There is scant mention of Chicory in the herbals of the middle ages, but it should be noticed that the Monastic Medicine of that era largely used Dioscoredes’ de Materia Medica as its manual.  Saint Hildegard von Bingen may have referenced Chicory in her classic work, Physica, written around 1100 AD.  Saint Hildegard recommended an herb she called “Sunnewirbel”, which was likely an old German folk name for Chicory, as the plant she described seems to be the same.  She recommended this herb for digestive problems, combined with Burdock - combinations of Chicory, Dandelion and Burdock are almost universally common herbal formulas for digestive issues, liver and skin health.

That Chicory continued into the tradition of German Folk Medicine is evidenced by the writings of Fr, Kneipp, Brother Aloysius and Fr. Kunzel.

Fr. Kneipp:

Succory, Wild (Chicorium intybus)

This plant, called in German Wegwart (literally waiting on the way) will be found by the roadside waiting patiently to be plucked for the household pharmacy.  It is also called turnsole, be cause it ever turns its leaves toward the sun.  The succory has an untidy and rough appearance, like an unkempt child among its neater morades.   Its blue flower alone, somewhat paler than cornflower, raises its position and inspired a certain amount fo respect.  Appearances are often deceitful, and so it is with the wild succory, which under its rough exterior, bears a golden heart.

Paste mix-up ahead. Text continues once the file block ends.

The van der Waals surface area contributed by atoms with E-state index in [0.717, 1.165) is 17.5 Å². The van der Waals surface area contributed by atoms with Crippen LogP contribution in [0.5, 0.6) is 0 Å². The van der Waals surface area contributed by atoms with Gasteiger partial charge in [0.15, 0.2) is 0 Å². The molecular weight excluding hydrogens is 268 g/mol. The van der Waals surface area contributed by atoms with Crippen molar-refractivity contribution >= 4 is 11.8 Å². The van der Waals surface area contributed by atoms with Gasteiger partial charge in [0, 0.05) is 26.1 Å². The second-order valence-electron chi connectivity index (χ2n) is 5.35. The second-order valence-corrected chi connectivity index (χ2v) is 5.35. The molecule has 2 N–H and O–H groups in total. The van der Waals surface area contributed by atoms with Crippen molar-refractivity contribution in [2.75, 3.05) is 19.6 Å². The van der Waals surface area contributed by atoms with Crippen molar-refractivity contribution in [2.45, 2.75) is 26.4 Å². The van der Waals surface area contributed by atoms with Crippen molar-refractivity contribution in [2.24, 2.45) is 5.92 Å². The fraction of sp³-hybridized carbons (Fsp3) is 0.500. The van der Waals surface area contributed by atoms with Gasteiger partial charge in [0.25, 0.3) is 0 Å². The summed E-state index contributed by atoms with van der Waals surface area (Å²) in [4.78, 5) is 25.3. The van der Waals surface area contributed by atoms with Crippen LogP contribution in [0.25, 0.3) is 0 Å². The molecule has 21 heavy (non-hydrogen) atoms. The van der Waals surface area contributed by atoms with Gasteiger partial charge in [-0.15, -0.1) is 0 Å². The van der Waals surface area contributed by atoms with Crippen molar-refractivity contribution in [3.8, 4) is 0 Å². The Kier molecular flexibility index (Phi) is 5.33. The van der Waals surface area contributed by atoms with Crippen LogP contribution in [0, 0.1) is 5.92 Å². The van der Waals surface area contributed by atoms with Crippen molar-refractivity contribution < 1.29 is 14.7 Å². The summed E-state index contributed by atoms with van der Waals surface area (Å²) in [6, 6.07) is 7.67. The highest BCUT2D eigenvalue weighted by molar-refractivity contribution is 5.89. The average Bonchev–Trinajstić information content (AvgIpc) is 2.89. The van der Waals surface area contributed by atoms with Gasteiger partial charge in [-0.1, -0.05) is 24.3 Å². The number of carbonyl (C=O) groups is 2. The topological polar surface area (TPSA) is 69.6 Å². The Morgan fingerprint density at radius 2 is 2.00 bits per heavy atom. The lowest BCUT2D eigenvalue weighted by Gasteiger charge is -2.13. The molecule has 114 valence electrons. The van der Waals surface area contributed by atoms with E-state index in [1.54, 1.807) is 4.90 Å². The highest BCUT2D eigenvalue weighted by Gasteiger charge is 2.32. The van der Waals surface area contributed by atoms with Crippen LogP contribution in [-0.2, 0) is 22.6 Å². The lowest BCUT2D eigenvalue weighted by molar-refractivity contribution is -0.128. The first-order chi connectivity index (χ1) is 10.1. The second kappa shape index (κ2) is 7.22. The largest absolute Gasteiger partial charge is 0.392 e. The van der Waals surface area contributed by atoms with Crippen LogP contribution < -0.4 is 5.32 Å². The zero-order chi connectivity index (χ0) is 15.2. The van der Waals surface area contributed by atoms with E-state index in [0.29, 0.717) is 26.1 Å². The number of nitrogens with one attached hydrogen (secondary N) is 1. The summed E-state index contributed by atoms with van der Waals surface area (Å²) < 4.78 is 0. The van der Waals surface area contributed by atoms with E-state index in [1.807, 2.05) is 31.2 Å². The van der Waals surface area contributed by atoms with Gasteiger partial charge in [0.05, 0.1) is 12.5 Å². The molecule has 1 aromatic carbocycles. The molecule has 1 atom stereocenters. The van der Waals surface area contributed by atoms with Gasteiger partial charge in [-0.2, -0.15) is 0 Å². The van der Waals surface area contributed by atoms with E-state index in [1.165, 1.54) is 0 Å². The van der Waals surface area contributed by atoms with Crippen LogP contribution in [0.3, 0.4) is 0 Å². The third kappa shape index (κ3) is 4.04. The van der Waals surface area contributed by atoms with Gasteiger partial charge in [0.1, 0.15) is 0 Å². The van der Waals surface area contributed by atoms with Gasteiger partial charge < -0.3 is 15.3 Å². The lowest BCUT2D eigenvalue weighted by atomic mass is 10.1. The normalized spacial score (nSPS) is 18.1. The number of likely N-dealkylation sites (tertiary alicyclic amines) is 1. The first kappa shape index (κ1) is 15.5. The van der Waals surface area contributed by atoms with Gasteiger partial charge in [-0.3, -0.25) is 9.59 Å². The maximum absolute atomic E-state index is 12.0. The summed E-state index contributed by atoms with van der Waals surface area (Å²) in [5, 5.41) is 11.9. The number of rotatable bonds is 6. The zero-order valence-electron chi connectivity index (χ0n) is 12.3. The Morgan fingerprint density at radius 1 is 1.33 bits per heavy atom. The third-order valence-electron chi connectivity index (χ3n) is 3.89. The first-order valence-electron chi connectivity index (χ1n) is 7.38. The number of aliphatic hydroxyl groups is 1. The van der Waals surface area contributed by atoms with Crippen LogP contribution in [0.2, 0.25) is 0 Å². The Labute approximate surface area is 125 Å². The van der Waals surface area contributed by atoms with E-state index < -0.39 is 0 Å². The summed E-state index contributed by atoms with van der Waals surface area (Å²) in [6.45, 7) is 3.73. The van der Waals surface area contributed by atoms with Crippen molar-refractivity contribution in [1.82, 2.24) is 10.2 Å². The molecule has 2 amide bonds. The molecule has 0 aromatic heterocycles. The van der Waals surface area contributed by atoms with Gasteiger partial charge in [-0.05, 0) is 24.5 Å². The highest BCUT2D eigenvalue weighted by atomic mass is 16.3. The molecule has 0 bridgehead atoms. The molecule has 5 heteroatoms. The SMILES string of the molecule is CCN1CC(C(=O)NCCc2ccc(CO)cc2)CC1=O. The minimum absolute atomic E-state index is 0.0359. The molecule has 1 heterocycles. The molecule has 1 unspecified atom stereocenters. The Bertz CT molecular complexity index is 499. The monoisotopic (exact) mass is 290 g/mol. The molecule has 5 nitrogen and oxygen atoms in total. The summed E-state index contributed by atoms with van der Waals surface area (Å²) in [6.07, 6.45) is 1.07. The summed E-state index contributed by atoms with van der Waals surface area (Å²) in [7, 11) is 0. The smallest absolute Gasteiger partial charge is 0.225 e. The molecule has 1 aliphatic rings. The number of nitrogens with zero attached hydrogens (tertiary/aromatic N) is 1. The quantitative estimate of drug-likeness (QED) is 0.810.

Tea of succory leaves dissolves conglutinations of the stomach, and secretes gall and bile.  It purifies liver, kidneys and milt, and secretes unhealthy matter through the urine.  The dose is two cupfuls daily, taken int he morning and evening during three or four days.

           Pains and inflammation of the stomach may be relieved by compresses dipped in a hot infusion of succory leaves and flowers, renewed two or three times

           Chicory leaves may be expressed in spirits, which will serve to rub consumptive or dwindling limbs two to three times daily.

           As leaves and blossoms, so also the roots may be employed for the same purposes.  These are easiest dug up in rainy weather




Brother Aloysius wrote: